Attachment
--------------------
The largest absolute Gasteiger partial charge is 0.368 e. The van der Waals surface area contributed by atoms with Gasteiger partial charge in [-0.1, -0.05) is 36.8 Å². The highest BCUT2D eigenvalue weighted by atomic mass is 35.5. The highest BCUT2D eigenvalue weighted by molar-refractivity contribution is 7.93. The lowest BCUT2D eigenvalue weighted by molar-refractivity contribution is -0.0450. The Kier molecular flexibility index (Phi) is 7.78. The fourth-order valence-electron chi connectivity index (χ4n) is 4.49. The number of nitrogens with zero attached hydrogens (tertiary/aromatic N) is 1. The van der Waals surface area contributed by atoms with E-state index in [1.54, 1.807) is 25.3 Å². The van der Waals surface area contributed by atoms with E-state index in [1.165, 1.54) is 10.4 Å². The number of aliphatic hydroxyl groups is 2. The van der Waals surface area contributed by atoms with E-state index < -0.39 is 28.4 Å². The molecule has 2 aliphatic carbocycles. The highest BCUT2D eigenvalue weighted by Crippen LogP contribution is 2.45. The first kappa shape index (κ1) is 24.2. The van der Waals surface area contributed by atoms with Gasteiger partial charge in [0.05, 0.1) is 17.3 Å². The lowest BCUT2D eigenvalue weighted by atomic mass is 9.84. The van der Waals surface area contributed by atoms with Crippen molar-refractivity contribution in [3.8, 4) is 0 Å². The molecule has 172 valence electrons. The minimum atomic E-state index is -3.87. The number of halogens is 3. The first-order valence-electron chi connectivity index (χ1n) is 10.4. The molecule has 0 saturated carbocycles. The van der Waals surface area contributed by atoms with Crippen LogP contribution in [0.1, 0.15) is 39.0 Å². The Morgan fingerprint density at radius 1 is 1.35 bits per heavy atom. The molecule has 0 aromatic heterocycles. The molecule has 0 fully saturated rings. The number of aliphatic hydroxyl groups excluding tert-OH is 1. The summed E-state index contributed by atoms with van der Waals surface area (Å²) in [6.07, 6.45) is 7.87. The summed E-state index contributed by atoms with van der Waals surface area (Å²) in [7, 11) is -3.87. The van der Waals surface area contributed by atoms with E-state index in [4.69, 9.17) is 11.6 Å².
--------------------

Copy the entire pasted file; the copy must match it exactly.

The largest absolute Gasteiger partial charge is 0.368 e. The van der Waals surface area contributed by atoms with Gasteiger partial charge in [-0.1, -0.05) is 36.8 Å². The highest BCUT2D eigenvalue weighted by atomic mass is 35.5. The highest BCUT2D eigenvalue weighted by molar-refractivity contribution is 7.93. The lowest BCUT2D eigenvalue weighted by molar-refractivity contribution is -0.0450. The Kier molecular flexibility index (Phi) is 7.78. The fourth-order valence-electron chi connectivity index (χ4n) is 4.49. The number of nitrogens with zero attached hydrogens (tertiary/aromatic N) is 1. The van der Waals surface area contributed by atoms with E-state index in [1.54, 1.807) is 25.3 Å². The van der Waals surface area contributed by atoms with E-state index in [1.165, 1.54) is 10.4 Å². The number of aliphatic hydroxyl groups is 2. The van der Waals surface area contributed by atoms with E-state index < -0.39 is 28.4 Å². The molecule has 2 aliphatic carbocycles. The highest BCUT2D eigenvalue weighted by Crippen LogP contribution is 2.45. The first kappa shape index (κ1) is 24.2. The van der Waals surface area contributed by atoms with Gasteiger partial charge in [0.05, 0.1) is 17.3 Å². The lowest BCUT2D eigenvalue weighted by atomic mass is 9.84. The van der Waals surface area contributed by atoms with Crippen molar-refractivity contribution in [3.8, 4) is 0 Å². The molecule has 172 valence electrons. The minimum atomic E-state index is -3.87. The number of halogens is 3. The first-order valence-electron chi connectivity index (χ1n) is 10.4. The molecule has 0 saturated carbocycles. The van der Waals surface area contributed by atoms with Crippen LogP contribution in [0.1, 0.15) is 39.0 Å². The Morgan fingerprint density at radius 1 is 1.35 bits per heavy atom. The molecule has 0 aromatic heterocycles. The molecule has 0 fully saturated rings. The number of aliphatic hydroxyl groups excluding tert-OH is 1. The summed E-state index contributed by atoms with van der Waals surface area (Å²) in [6.07, 6.45) is 7.87. The summed E-state index contributed by atoms with van der Waals surface area (Å²) in [7, 11) is -3.87. The van der Waals surface area contributed by atoms with E-state index in [4.69, 9.17) is 11.6 Å².